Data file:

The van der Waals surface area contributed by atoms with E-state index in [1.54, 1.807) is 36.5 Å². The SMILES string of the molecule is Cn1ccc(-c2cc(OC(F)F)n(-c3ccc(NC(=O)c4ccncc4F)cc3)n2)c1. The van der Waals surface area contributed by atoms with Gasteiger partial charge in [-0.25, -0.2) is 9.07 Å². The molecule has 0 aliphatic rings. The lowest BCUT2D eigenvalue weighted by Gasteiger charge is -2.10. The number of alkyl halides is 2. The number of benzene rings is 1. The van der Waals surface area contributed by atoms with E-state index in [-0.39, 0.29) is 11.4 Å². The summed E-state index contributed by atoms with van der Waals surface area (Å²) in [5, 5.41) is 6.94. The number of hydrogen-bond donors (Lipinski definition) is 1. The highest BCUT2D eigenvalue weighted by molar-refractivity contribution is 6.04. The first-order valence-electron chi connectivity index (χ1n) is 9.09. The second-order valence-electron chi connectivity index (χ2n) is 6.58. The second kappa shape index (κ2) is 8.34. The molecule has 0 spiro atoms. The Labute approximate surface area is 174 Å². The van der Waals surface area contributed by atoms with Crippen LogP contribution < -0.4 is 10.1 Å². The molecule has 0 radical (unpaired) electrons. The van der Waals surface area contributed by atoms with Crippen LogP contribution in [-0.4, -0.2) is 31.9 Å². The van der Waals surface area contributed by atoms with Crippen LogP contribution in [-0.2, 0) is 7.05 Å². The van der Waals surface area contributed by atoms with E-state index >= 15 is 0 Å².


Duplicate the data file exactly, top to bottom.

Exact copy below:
The van der Waals surface area contributed by atoms with E-state index in [1.54, 1.807) is 36.5 Å². The SMILES string of the molecule is Cn1ccc(-c2cc(OC(F)F)n(-c3ccc(NC(=O)c4ccncc4F)cc3)n2)c1. The van der Waals surface area contributed by atoms with Gasteiger partial charge in [-0.25, -0.2) is 9.07 Å². The molecule has 0 aliphatic rings. The lowest BCUT2D eigenvalue weighted by Gasteiger charge is -2.10. The number of alkyl halides is 2. The number of benzene rings is 1. The van der Waals surface area contributed by atoms with E-state index in [-0.39, 0.29) is 11.4 Å². The summed E-state index contributed by atoms with van der Waals surface area (Å²) in [5, 5.41) is 6.94. The number of hydrogen-bond donors (Lipinski definition) is 1. The highest BCUT2D eigenvalue weighted by molar-refractivity contribution is 6.04. The first-order valence-electron chi connectivity index (χ1n) is 9.09. The second-order valence-electron chi connectivity index (χ2n) is 6.58. The second kappa shape index (κ2) is 8.34. The molecule has 0 spiro atoms. The Labute approximate surface area is 174 Å². The van der Waals surface area contributed by atoms with Crippen LogP contribution < -0.4 is 10.1 Å². The molecule has 0 radical (unpaired) electrons. The van der Waals surface area contributed by atoms with Crippen LogP contribution in [-0.4, -0.2) is 31.9 Å². The van der Waals surface area contributed by atoms with Crippen LogP contribution in [-0.2, 0) is 7.05 Å². The van der Waals surface area contributed by atoms with E-state index >= 15 is 0 Å².